Cookies and PHP
June 1, 2007 10:51 AM   Subscribe

How do I return cookies while requesting a page using PHP?

I'm trying to build a PHP script that will submit a form using a web interface. The form is behind a login page, so I submit the login information. I get back one cookie that says JSESSIONID=; Path=/fasthome and another cookie that says _COOKIE=null; Expires=Thu, 01-Jan-1970 00:00:10 GMT; Path=/

I've tried to guess at the format for submitting these cookies in the header of my next http request, but I keep getting redirected back to the login page.

Here's what I currently have for the header:
Accept-language: en
User-Agent: Mozilla/4.0 (compatible; MSIE 6.0; Windows XP)
=null; Expires=Thu, 01-Jan-1970 00:00:10 GMT;

Someone suggested using CURL to me but my version of PHP was not compiled with it.

Any ideas on how to make this work?
posted by teaperson to Computers & Internet (9 answers total) 1 user marked this as a favorite
Response by poster: Oops, Metafilter didn't like my brackets. There's a hash value in both places after the JSESSIONID and the second cookie is APPNAME_COOKIE=null
posted by teaperson at 11:03 AM on June 1, 2007

Are you sure you're not getting dumped because the session ID is no longer valid, or is coming from a separate IP and likewise invalid?

If you're sure it's the formatting, try it in a black box: have your PHP script submit to its own server, and have the result page try to read the cookie back.
posted by mkultra at 11:40 AM on June 1, 2007

Do you have other cookie based pages working on the same server? Have you examined your php.ini file? One of the gotchas in PHP5 is that it has register_globals off as a default (which can dump a session as stated above). If the site was written for an older PHP that could be one area to look. (However, it would be best to have the code re-written to not use globals as they are in many cases a security risk).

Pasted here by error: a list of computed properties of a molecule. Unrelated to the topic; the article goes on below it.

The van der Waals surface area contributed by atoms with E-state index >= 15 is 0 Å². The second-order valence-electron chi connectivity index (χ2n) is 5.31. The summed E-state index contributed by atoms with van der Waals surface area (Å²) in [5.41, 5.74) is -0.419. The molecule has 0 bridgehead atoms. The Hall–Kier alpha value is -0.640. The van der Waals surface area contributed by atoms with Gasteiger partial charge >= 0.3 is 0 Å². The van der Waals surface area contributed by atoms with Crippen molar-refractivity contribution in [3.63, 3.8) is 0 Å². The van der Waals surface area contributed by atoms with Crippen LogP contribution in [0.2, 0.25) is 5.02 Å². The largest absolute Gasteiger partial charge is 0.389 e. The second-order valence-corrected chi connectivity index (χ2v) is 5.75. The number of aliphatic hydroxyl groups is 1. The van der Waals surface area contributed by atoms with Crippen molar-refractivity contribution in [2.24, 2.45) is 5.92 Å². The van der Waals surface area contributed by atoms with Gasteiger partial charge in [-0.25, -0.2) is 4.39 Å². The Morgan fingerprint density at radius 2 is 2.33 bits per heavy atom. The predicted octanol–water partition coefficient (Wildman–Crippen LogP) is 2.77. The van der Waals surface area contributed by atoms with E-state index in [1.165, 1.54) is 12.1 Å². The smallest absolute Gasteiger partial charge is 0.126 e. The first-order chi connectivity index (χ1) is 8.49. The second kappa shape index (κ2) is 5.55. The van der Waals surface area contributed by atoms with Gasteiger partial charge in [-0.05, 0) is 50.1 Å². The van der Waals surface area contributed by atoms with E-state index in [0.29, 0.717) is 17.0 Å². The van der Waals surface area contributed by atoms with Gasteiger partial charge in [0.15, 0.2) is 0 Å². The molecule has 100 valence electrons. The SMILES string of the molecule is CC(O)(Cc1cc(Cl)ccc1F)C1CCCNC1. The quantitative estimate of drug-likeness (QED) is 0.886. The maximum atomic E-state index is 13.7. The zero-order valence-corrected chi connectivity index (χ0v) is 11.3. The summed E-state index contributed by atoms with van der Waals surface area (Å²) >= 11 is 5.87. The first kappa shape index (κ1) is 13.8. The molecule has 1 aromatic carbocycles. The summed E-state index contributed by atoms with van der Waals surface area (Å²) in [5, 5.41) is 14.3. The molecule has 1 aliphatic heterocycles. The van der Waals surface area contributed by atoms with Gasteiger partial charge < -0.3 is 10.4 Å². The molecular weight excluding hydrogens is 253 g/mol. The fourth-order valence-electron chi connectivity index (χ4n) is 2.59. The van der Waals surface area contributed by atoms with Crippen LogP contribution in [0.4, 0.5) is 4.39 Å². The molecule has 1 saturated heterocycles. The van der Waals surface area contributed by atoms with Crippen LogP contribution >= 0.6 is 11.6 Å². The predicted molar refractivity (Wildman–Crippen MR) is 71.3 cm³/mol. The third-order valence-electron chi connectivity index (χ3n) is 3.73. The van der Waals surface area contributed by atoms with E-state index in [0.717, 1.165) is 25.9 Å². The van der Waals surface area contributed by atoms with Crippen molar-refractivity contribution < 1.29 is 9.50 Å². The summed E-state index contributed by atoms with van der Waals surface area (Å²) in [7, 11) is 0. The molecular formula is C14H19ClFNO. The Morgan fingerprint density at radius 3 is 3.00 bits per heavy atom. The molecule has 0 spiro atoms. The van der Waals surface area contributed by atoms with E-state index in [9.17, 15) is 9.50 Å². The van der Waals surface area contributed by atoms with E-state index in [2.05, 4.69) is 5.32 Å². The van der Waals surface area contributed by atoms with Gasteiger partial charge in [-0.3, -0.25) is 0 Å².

That's about as far as my experience goes with this type of error, hope it helps until a more seasoned PHP developer chimes in.
posted by samsara at 12:02 PM on June 1, 2007

If you're unsure of the format, you could download ethereal and watch what a regular browser sends and then match that.
posted by sanko at 12:24 PM on June 1, 2007

Even if your php doesn't have curl, if you're running on a unix host there's a good chance that curl is accessible from the command line. I'd investigate that as this is pretty much what curl is for.
posted by Skorgu at 1:42 PM on June 1, 2007

Snoopy is a PHP clas that simulates a web browser, designed for exactly this kind of this. It can handle the correct cookie headers for you.
posted by scottreynen at 2:00 PM on June 1, 2007 [1 favorite]

This kind of thing, that is.
posted by scottreynen at 2:13 PM on June 1, 2007

If the cookie says JSESSIONID, there's a high chance you're dealing with a Tomcat application, and its built-in security. This goes to great lengths to ensure nobody is fucking about with it, including checking the referrer comes from a particular URL on its list of approved URLs. You could try faking it, but it's hard.
posted by bonaldi at 3:33 PM on June 1, 2007

Best answer: IIRC, this varies with the method you're using to make the request. CURL makes it easier, but it's not too hard without. Look into the ini_set and stream_context-create functions.

An example, slightly obfuscated, from some of my own code that uses the file method to make the request:
ini_set('user_agent','Lynx/2.7 libwww-FM/2.14');
$cookies = "_STATE=WAL; _VENUES=429625%2C29873%2C624016";
$opts = array(
    'header'=>"Accept-language: en\r\n" .
    "Referer:" .
    "Cookie: ".$cookies."\r\n";
$context = stream_context_create($opts);
$result = file($base_url, FALSE, $context);
As bonaldi says, it looks like a Tomcat app and they can be tricky...
posted by Pinback at 2:07 AM on June 2, 2007

« Older Best way to make a desktop PC quieter?   |   Corporate America's got it's grubby little hands... Newer »
This thread is closed to new comments.